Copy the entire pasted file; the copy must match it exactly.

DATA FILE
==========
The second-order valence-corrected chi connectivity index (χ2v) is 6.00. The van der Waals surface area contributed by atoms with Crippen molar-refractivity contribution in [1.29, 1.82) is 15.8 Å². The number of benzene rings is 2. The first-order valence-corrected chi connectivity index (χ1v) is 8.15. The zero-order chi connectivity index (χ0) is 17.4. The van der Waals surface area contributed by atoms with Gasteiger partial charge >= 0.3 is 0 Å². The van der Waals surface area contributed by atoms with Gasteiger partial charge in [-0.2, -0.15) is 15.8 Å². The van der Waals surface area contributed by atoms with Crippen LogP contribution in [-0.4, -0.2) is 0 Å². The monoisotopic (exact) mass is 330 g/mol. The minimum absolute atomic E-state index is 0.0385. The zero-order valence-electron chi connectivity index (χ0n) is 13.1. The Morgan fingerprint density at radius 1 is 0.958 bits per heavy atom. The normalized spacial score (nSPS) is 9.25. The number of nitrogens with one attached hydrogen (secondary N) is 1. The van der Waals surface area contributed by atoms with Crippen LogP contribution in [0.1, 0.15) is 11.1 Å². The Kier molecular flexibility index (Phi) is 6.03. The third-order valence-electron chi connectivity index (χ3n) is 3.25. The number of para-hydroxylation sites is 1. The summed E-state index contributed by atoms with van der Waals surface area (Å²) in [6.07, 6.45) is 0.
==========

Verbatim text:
The second-order valence-corrected chi connectivity index (χ2v) is 6.00. The van der Waals surface area contributed by atoms with Crippen molar-refractivity contribution in [1.29, 1.82) is 15.8 Å². The number of benzene rings is 2. The first-order valence-corrected chi connectivity index (χ1v) is 8.15. The zero-order chi connectivity index (χ0) is 17.4. The van der Waals surface area contributed by atoms with Gasteiger partial charge >= 0.3 is 0 Å². The van der Waals surface area contributed by atoms with Gasteiger partial charge in [-0.2, -0.15) is 15.8 Å². The van der Waals surface area contributed by atoms with Crippen LogP contribution in [-0.4, -0.2) is 0 Å². The monoisotopic (exact) mass is 330 g/mol. The minimum absolute atomic E-state index is 0.0385. The zero-order valence-electron chi connectivity index (χ0n) is 13.1. The Morgan fingerprint density at radius 1 is 0.958 bits per heavy atom. The normalized spacial score (nSPS) is 9.25. The number of nitrogens with one attached hydrogen (secondary N) is 1. The van der Waals surface area contributed by atoms with Crippen LogP contribution in [0.1, 0.15) is 11.1 Å². The Kier molecular flexibility index (Phi) is 6.03. The third-order valence-electron chi connectivity index (χ3n) is 3.25. The number of para-hydroxylation sites is 1. The summed E-state index contributed by atoms with van der Waals surface area (Å²) in [6.07, 6.45) is 0.